Photograph: Werner Schmidt

Wednesday, June 4, 2014

The No-Wiggle Rigs

Dr. John D. Barrow

I am lousy at math. As a child I hated math in school. When my children ask me for help with their math homework, I most of the time point at their mother, Mrs. B., as their reliable home-resource for those kind of things. (I am pretty good at Shakespeare, though…)

So when it comes to math in sports, for example rowing, I am soon lost in the equations. While I do understand that a ‘German rig’ and an ‘Italian rig’ have their advantages to a so called standard rig, I cannot really see that in a lot of numbers. The German rig, as most of you certainly know, was used by crews trained by Karl Adam at Ratzeburg rowing club in Germany in the late 1950s, and the Italian rig has its origin from Giulio Cesare Carcano, a motorcycle engineer at the Moto Guzzi company, who in 1956, watched a coxed four from the Moto Guzzi Club not being able to go straight – the crew later took the 1956 Olympic gold medal in the coxed four.

Anyway, one person who can explain these things by writing ‘numbers’ is Dr. John D. Barrow, math professor, or mathematical physicist, at University of Cambridge in England. Not only does he explain the German rig and the Italian rig, he has also come up with two new what he calls ‘no-wiggle rigs’ for eights, which actually have been tried out on the Thames by Imperial College. The trial was organised by the New Scientist magazine.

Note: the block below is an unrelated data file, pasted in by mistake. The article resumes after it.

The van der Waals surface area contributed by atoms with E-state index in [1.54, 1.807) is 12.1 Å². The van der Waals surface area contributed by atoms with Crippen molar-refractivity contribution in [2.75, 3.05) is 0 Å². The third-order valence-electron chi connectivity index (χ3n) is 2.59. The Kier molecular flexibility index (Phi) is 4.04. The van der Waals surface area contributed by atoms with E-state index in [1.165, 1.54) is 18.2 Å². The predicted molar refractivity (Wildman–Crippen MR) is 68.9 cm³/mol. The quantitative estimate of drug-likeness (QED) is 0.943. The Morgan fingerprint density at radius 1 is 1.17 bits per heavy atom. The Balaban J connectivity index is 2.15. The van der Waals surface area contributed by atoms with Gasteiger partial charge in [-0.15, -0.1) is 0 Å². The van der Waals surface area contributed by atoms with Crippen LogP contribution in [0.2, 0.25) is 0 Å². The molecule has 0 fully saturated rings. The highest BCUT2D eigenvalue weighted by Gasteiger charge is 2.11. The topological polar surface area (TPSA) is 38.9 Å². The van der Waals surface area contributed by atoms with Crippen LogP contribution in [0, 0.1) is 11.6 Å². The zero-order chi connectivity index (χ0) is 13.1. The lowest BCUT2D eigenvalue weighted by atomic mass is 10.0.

Read Dr. Barrow’s interesting article about the different rigs here, and watch the YouTube video below:

Dr. Barrow has also written other interesting articles about math and other sports here.

1 comment:

  1. The basic assumption for the altered rigging is that all the rowers have the same force profile while rowing. Then the altered rigging produces no net outside lateral force.

    A pair is different. Dr. Valery Kleshnev in an early Biorow (2002/04, 2008/01-02) published force curves for the bow seat and stroke seat in a pair that produced no “wiggle”. In general terms, stroke requires slightly greater average force than bow, with slightly greater force at the start of the stroke. Bow requires slightly greater force in the middle of the stroke. So, “magic pairs” are actually two different types of rowers that have that magical confluence of force profiles that has no net sideways force at any time during the stroke.

    If you could find two “magic pairs”, they could row a four with any rigging setup, because their forces are balanced in a pairwise sense. They would also be faster than an equivalently erging four with the same force profiles for all rowers but with altered rigging that produced no net outside lateral force.

    This effect is easiest to see when rowing a pair. Look at the wake behind the boat. A “magic pair” will have an arrow straight wake. Pairs that are not so well matched will have a wake that will vary from a slight foam to a pronounced “S” shape during the stroke.